Sunday, November 29, 2020

Alexander Shute and no-good, very bad, horrible lawsuit - and what he did about it


Alexander B. Shute

The other day, I was poking around some Minnesota records, trying to add some details to the lives of my Shute ancestors who lived there in the mid-1800s. I knew my ancestor Alexander B. Shute had served in the Civil War (the only ancestor of mine to serve and survive) and was originally from New York. That was about all I knew of him. I decided to try and find some newspaper articles, as they often record details not found in other record types, and I was hopeful (since I couldn't remember searching for his family before in newspapers) that I'd find something good. 

Boy was I right! One of the first things I found were a few mentions of family members going to court against each other. Alexander's wife Letitia (Sanford) Shute sued her likely first cousin Mahlon Mitchell, over what I don't know. Alexander and his brother-in-law Gilbert Sanford went to court over something else. There were also statements of a judgment against Alexander, for which some of his land was confiscated and sold at auction. That had to have been awful, watching something you'd worked so hard to obtain be taken from you and sold to pay off a debt or judgment. But that's not the lawsuit mentioned in the title of this post. 

That lawsuit was found mentioned first in 1891, where he and his son Adoniram were mentioned as suing the town of Princeton, Minnesota, where he lived. I wondered what could have happened that he'd sue his own town? The case was a civil case, not a criminal one, but nothing further was said about what it was concerning. The jury agreed to disagree, and apparently that was the end of it. Alexander took the case to court again in the next term, and the original sentence (whatever it was) was upheld. Alexander then took his case to the state supreme court. This was in 1894, so he'd been at getting resolution for whatever this issue was for several years. Talk about persistence. 

Then, in July 1894, an article finally revealed what the issue was. Apparently about 1889, the town of Princeton had contracted with some men to clear brush and trees to make a road. The men were apparently careless with the fires they used to clear that brush, and didn't extinguish it properly, according to Alexander. The fire spread, and eventually Alexander's house took fire and was completely destroyed. Alexander apparently felt the town of Princeton, who'd hired the contractors, was responsible for the damage, and sued them but lost. He took it up again, and lost when the town was held not liable for the fire. The state supreme court then took it up and, once again, sided with the town of Princeton in holding them not liable for the damage done by the contractors. I can't imagine surviving something as horrific as a house fire that destroys everything you have, and then for the court to dismiss charges against those ultimately responsible for that fire happening. It must have been maddening to have it fall apart like that.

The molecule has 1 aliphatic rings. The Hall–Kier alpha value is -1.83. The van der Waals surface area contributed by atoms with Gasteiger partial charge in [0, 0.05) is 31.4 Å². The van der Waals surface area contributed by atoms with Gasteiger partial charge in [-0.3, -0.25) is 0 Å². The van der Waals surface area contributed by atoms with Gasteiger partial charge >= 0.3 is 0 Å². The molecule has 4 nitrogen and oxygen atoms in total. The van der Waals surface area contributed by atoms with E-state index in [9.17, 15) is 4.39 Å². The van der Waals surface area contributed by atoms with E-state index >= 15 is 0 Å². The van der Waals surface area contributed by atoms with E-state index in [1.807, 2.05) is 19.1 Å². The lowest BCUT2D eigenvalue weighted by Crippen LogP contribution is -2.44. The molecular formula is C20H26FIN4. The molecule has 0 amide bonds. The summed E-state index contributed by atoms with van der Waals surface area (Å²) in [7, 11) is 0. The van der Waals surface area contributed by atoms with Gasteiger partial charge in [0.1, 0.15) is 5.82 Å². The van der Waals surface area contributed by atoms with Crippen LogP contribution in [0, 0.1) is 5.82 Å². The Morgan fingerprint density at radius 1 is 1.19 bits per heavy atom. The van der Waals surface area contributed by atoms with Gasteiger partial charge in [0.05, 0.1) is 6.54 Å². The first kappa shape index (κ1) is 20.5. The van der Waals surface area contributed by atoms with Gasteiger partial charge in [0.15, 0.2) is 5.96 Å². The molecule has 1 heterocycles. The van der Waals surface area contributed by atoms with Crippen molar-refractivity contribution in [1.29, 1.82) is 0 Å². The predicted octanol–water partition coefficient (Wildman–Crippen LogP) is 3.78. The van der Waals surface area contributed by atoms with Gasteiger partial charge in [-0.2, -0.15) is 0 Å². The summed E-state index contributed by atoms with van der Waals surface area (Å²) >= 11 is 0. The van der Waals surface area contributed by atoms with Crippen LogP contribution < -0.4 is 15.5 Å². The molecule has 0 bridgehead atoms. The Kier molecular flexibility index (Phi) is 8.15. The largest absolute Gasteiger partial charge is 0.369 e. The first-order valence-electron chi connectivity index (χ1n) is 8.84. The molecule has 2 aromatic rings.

What really got me is what happened two months later. A group of 31 men petitioned the county for a road to be constructed in the county that would lead to more than one town. The county granted the petition and put together a committee to examine the route of the proposed road. And guess where that committee was planning to meet? In the new home of Alexander Shute! It boggles my mind that he allowed his home to be used for a committee to plan to do the same thing that had cost him his home in Princeton, and which he spent five years (and probably a good amount of money) on seeking redress for, but never received any. If anyone had reason to give up on the system, withdraw and seek isolation, I would think it'd be him. Yet he apparently stayed involved and engaged in his community. I have a whole new respect for this ancestor of mine, the maturity and likely forgiveness he had to muster and display is inspiring. He didn't give up seeking what he felt was right. And when that was apparently ultimately denied him, he kept on living and being a part of his community. 

Sadly, a couple years after this, he was injured in an accident, and never fully recovered. Alexander Shute died in Princeton, Minnesota, on 16 April 1897. He likely had no idea his life was about to be cut short when he was going through all those court proceedings, and later helping to work out the county road. I'm glad he didn't allow those circumstances to ruin him, embitter him, or cause him to withdraw. That's a lesson I hope I can take to heart when things don't go my way.